I will be drawing for Coraline this Sunday and will reveal the next book prize then.

Also, I really want to start doing more guest posts and would love for you guys to e-mail me any of your ideas at It can be about whatever you want, so long as it is helpful or relatable (I know these terms are vague, but use them to your discretion). If I have enough, I’d love to do a guest post a day, along with my regularly scheduled blog posts. You can also e-mail me if you want to collaborate on a book giveaway.


How to be a Good Beta Reader

How to be a Good Beta Reader

I have not been lucky with beta readers. I have one good beta reader and that’s it. They have either been too time consuming for me or they have had to quit due to a busy life and haven’t been able to even start my book (critique on one chapter can still go a long way!). So I have compiled a list on how to be a good beta reader for those who want to return the favor.

1) If you know your life is about to get busy, don’t even bother trying to beta read because you will only disappoint the person you are beta reading for. Busy lives don’t come out of nowhere. We know our work loads, we know when school will start, we know how busy moving will be, ect. Please, please, please, if life is about to get busy, don’t even bother starting a project. There are beta readers who will read your book and not expect reciprocation; some of them haven’t even finished their own books but enjoy beta reading in general.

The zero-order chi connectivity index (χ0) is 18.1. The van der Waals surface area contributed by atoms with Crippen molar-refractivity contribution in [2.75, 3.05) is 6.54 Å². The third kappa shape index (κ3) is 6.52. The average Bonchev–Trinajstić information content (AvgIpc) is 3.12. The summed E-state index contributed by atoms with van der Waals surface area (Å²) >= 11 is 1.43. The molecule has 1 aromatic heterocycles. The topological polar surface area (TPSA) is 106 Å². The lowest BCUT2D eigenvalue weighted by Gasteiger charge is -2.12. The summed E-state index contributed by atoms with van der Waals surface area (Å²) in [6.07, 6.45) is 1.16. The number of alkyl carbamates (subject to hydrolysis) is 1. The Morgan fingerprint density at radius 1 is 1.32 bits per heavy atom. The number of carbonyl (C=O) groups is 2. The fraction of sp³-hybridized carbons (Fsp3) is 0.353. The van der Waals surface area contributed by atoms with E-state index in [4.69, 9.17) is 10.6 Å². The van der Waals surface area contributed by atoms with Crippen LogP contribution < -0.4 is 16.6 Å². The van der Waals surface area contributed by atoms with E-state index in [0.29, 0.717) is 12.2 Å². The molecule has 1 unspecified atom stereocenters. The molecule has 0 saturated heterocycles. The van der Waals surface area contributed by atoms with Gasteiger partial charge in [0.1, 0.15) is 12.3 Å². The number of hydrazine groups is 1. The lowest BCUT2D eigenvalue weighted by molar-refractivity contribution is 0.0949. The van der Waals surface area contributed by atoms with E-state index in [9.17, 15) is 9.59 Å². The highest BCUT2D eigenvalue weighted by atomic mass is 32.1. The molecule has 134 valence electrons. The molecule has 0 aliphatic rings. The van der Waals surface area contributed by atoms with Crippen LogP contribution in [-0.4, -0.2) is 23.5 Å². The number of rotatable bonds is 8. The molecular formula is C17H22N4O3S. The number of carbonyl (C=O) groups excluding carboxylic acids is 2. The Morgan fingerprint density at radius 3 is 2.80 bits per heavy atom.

2) If you have time to write a book, you have time to read a book. Offer to reciprocate if you know you have the time. This is just good manners.

3) Be timely. Don’t let the book just sit there. Don’t take forever to do it. We all have dreams and goals and we’d rather they not get delayed because of a lazy reader.

4) When you read, don’t just point out what’s wrong and tell the writer to fix it. Think outside of the box. Actually offer suggestions over how the writer could fix it. If something is not working, think about why, explain it, and offer suggestions over how the author can fix it. This takes thinking, this may be more work than a beta reader should have to do, but you’ll be a stronger reader for it.

5) Listen to your gut as a beta reader. If what you’re reading leaves a bad taste in your mouth, it is up to you to figure out why, then let the author know why and what he/she can do to improve that. Perhaps this is asking a bit much from a beta reader, but we writers become so used to our work that sometimes we can’t think of ways to improve it.

6) Chapter ones are important. If the chapter one is merely compelling, think of how the writer can make it beyond compelling. Could the writer start the story earlier? Or does this chapter need to be written stronger?